Rio treats only about half of its raw sewage, so bacteria and viruses in the bay are long-term problems without short-term fixes.

“I think it’s hard to say there’s a lot more that could be done,” Hunt said. “If there were limitless resources, maybe there’s more that might be done, but it has to be realistic.”

Hunt noted the bay was the venue for the 2007 Pan American Games, and Rio has held two Olympic sailing test events in the last two years. Hunt described these as “successful,” although many sailors complained about the stench around the marina, and teams took unusual precautions to avoid unnecessary contact with the water.

“I’m completely aware of the possibility and the challenge of how this (Olympic sailing) might get portrayed,” Hunt said. “The ultimate test – if we have delivered a great regatta – will be the response from the sailors.”

 

MORE: Rio Olympics face deep cuts unseen in decades

World short-track speedskating championships will be moved, postponed or canceled

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The International Skating Union announced Tuesday that the world short-track speedskating championships will not proceed as scheduled because of the coronavirus outbreak.

Seoul’s Mokdong Ice Rink, where the competition was set to be held March 13-15, held the Four Continents Figure Skating Championships earlier this month but closed on Monday.

The ISU left open the possibility that the championships will be postponed or relocated, but the window to do so may close rapidly.

“Taking into account the uncertain world-wide development of the coronavirus, the limited and uncertain available time slots during the coming weeks and the logistical challenges of potential organizers and participating teams, a postponement and/or relocation of the Championships would be difficult to achieve,” the ISU said. “Nevertheless, a postponement and/or relocation of this Championships might be considered if the circumstances would allow so in due time.”

South Korea is one of short-track speedskating’s traditional powers. Last year, the country dominated the world championships in Sofia, Bulgaria, winning both relays and taking gold in all of the men’s individual races. South Korea also led the medal count on home ice in the 2018 Olympics.

The coronavirus outbreak has forced the cancellation of many events in China, where the illness was first found. The world indoor track and field championships were pushed back a whole year.

With the virus spreading to other regions, other countries’ sports schedules are being affected. Several soccer games are proceeding in empty stadiums in Italy and Iran.

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Daniel Romanchuk’s ascent to marathon stardom accelerated at University of Illinois

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The rise of Daniel Romanchuk has been one of the major stories of this Paralympic cycle. The wheelchair racer was eliminated in the first round of all five of his races in Rio.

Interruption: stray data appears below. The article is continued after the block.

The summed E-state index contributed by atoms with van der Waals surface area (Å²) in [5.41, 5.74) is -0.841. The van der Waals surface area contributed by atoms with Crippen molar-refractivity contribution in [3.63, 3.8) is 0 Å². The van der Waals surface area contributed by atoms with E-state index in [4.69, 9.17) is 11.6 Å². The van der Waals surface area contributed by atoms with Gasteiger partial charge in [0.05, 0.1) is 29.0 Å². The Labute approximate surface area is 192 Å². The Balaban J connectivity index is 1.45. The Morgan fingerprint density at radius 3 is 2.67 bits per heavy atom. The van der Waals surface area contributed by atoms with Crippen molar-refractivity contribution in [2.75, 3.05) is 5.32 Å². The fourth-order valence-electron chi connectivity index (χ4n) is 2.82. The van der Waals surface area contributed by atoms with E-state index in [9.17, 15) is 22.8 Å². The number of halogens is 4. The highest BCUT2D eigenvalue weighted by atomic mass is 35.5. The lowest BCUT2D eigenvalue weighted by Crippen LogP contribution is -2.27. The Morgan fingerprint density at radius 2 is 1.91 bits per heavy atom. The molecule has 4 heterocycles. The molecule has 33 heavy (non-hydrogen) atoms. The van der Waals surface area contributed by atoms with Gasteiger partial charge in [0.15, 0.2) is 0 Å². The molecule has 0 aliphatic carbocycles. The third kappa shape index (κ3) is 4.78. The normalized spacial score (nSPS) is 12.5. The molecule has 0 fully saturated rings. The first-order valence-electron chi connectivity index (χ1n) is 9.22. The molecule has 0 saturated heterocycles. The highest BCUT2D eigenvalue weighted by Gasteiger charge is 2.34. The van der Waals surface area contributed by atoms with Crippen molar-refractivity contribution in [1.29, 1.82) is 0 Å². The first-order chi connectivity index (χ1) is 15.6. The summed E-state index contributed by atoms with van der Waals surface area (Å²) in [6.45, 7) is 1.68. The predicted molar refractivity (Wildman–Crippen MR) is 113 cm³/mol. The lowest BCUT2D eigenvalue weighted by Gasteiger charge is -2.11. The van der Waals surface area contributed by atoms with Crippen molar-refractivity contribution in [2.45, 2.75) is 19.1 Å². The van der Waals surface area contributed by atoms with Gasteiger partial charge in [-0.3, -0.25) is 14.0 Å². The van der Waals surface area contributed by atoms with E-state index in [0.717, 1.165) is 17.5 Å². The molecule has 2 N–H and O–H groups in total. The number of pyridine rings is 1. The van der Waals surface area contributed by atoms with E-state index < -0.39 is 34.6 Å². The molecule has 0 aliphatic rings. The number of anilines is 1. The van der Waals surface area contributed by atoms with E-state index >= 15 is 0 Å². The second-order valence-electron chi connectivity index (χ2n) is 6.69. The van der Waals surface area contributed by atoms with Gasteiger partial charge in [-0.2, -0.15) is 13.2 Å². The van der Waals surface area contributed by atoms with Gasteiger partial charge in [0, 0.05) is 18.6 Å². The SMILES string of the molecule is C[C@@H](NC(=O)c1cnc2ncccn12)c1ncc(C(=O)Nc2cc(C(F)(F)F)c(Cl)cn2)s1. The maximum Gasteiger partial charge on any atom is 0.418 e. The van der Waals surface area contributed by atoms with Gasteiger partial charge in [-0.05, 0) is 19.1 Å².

But now, he’s the world’s best marathoner with a 6-foot-10 wingspan, a world-record holder on the track and already qualified for the Tokyo Games.

Romanchuk, born with spina bifida, was profiled by NBC Sports Chicago as part of a series of NBC Sports Regional Networks pieces published this week — marking 150 days until the Tokyo Olympics and six months until the Tokyo Paralympics.

NBC RSN Olympic and Paralympic Profiles
NBC Sports Bay Area

Abbey Weitzeil (Swimming) — LINK

NBC Sports Boston
Margaret Bertasi (Rowing) — LINK
Abbey D’Agostino Cooper (Track and Field) — LINK

NBC Sports Chicago
Ryan Murphy (Swimming) — LINK

NBC Sports Northwest
Galen Rupp (Marathon) — LINK
Mariel Zagunis (Fencing) — LINK

NBC Sports Philadelphia
Vashti Cunningham (Track and Field) — LINK
Julie Ertz (Soccer) — LINK

NBC Sports Washington
Katie Ledecky (Swimming) — LINK
Kyle Snyder (Wrestling) — LINK

Romanchuk, 21, swept the Boston, London, Chicago and New York City Marathon titles in 2019. He attributes that success to his native Baltimore and his training residence of the University of Illinois.

At age 2, he was enrolled in Baltimore’s Bennett Blazers, an adaptive sports program for children with physical disabilities. Tatyana McFadden, a 17-time Paralympic medalist who dominated women’s wheelchair marathons, planted her athletic roots there.

“Their motto is to teach kids they can before they’re told they can’t,” Romanchuk said.

Things really blossomed for Romanchuk after he moved from Baltimore to the University of Illinois. Illinois was designated a U.S. Paralympic training site in 2014 and has produced McFadden, Jean Driscoll and other U.S. Paralympic stars.

“Without this program, I certainly would not be where I am,” Romanchuk said. “It’s a very unique combination of coaching and teammates.”

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MORE: Ten Paralympic hopefuls to watch for 2020 Tokyo Games